Michael Acton Smith is the founder of top licensed toy property Moshi Monsters, but he’s not content with just one brand. In this exclusive interview, he explains to Dominic Sacco about choosing tablets over toys, eclipsing Star Wars and the unstoppable growth of his company Mind Candy.

THE BIG INTERVIEW: Michael Acton Smith, CEO, Mind Candy

I first met the man behind Moshi Monsters in a church.

There weren’t any sermons or prayers and I don’t know if he’s religious, but two things can’t be doubted. He has great faith in his brand, and I believe even greater faith in something else.

Something far more real and humble for a businessman who turned his penguin-cat creature hastily sketched in a coffee shop into a virtual world with over 70 million users: he has faith in people.

Seconds after giving a talk at the London Evening Standard Business Connections event, he was mobbed by a crowd of hopeful entrepreneurs itching for more advice.

If it wasn’t for his assistant frantically ushering people to a more suitable area, I’ve no doubt he would have talked to every single one of them. All the while, gazing at them curiously over the pulpit, a bit like a cross between the Pope and a young Mick Jagger.

Yes he has time for other eager entrepreneurs, as well as journalists, but most importantly, he has time for children.

How many CEOs would willingly cover their face in make-up, drive in a Moshi Monsters-branded car and spend time meeting children and their parents just to talk about Moshi? Michael Acton Smith’s enthusiasm and belief in the brand is unquestionable.

“We never really knew [how successful Moshi toys would be],” he told ToyNews. “We chose a great partner in Vivid which we work very closely with and they’ve managed the collectables incredibly well. That’s the big driver on the toy side. I think the industry has definitely changed and is much more open to digital properties.

“I remember one of the early meetings we had with a retailer. They asked, ‘when’s your TV show coming out?’ And we said, ‘we don’t have one. We have something more exciting: a website!” 

“They said, ‘you can’t launch a kids’ property without TV’. I remember saying back, ‘well, we’ll see about that’. It was a risk.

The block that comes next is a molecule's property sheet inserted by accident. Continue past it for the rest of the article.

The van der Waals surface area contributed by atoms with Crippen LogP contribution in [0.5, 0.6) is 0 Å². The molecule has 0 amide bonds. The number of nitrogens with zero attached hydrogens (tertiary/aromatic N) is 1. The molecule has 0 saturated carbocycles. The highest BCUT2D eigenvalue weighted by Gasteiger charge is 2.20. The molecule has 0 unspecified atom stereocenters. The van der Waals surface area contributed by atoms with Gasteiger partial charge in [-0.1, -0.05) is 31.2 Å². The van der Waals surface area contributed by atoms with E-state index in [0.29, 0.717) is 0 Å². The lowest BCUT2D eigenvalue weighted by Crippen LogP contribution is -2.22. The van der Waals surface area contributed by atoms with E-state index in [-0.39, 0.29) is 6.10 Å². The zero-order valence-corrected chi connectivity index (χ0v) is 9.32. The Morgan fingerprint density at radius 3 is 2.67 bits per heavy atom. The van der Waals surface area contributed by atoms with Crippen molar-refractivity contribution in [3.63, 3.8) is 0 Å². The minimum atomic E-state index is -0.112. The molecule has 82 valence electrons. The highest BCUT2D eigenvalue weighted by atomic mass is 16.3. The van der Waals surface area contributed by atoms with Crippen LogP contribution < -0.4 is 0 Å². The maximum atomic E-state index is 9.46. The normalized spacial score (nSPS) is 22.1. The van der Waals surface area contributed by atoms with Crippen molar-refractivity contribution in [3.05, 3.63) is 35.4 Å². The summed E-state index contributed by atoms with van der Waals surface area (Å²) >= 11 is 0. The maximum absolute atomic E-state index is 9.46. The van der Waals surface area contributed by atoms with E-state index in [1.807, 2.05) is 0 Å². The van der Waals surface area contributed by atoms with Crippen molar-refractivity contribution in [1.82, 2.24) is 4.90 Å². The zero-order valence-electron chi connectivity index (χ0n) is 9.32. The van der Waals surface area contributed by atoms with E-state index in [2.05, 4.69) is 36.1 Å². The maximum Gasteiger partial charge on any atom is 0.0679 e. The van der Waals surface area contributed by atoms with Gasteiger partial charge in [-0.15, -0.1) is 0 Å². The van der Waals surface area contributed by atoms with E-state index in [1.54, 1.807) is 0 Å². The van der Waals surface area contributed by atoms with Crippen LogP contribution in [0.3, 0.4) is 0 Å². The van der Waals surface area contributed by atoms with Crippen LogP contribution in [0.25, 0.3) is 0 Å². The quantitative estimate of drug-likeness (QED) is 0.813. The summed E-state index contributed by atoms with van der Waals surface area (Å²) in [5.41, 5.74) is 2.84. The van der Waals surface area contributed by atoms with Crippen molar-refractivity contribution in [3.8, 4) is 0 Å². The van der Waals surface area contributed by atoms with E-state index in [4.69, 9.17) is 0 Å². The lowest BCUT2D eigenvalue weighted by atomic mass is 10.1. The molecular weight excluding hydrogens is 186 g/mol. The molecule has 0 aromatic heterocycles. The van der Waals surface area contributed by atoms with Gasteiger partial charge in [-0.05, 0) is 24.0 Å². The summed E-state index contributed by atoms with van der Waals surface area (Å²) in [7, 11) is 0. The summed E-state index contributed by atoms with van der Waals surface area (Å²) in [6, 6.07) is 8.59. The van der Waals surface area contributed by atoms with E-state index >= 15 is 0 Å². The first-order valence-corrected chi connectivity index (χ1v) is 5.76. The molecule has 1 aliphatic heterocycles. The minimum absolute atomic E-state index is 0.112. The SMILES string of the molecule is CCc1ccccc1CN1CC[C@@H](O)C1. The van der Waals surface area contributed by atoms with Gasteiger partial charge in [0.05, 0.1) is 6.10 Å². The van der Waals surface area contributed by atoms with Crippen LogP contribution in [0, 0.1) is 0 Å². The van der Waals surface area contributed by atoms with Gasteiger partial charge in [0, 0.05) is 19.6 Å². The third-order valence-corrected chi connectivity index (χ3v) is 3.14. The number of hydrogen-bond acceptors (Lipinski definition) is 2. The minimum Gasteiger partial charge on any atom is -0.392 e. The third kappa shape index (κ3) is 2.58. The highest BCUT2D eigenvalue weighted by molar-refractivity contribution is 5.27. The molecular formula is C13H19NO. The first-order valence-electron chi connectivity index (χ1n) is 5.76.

“It’s very humbling to think that Moshi is bigger than the Star Wars brand in toys, which has been around for 35 years and one I grew up with and was inspired by. It’s one of my favourite achievements.”

For someone wearing snakeskin boots he picked up in Vegas, Acton Smith is a man that obviously likes taking a risk in business.

But for his next franchises, he’s playing it safe. Mind Candy’s future kids’ brands will start on tablets and smartphones rather than web browsers, before launching into toys and other consumer products.

He added:?“Everything we do will be about family entertainment and will always start on tablets and smartphones. If it’s successful on tablets, then we will make the bigger bounce into toys, cartoons and films and everything else. We think that’s a wonderful environment to test stuff out. We’ve got to go where children are spending time.

“It’s high risk. Skylanders was a big risk. They nailed it and it’s been phenomenal, but that was a big bet. Launching a movie is a massive bet.

We think creating a tablet game with a small team is a much lower bet – and we can experiment with multiple things at the same time.”

Mind Candy’s success doesn’t just come down to Smith’s investment in people, but in fun. This is reflected in Mind Candy’s vibrant work environment – its new 30,000 sq ft office even has a slide.

“There’s nothing wrong with being a big kid,” he laughs. “I don’t take things too seriously. It’s important to retain childish, fun things and be playful.

“The challenge is hiring talented people. They can do things much better than I can.”

And hire he has. The firm appointed over 100 new members of staff last year, while making strong financial growth. 

Acton Smith really is a master of believing in, inspiring and managing people; he has to be if he wants to model Mind Candy after Pixar, and become “the greatest entertainment company in the world for this new digital generation”.

Not convinced? I just wrote this gushing article for him – and he didn’t even ask me to.

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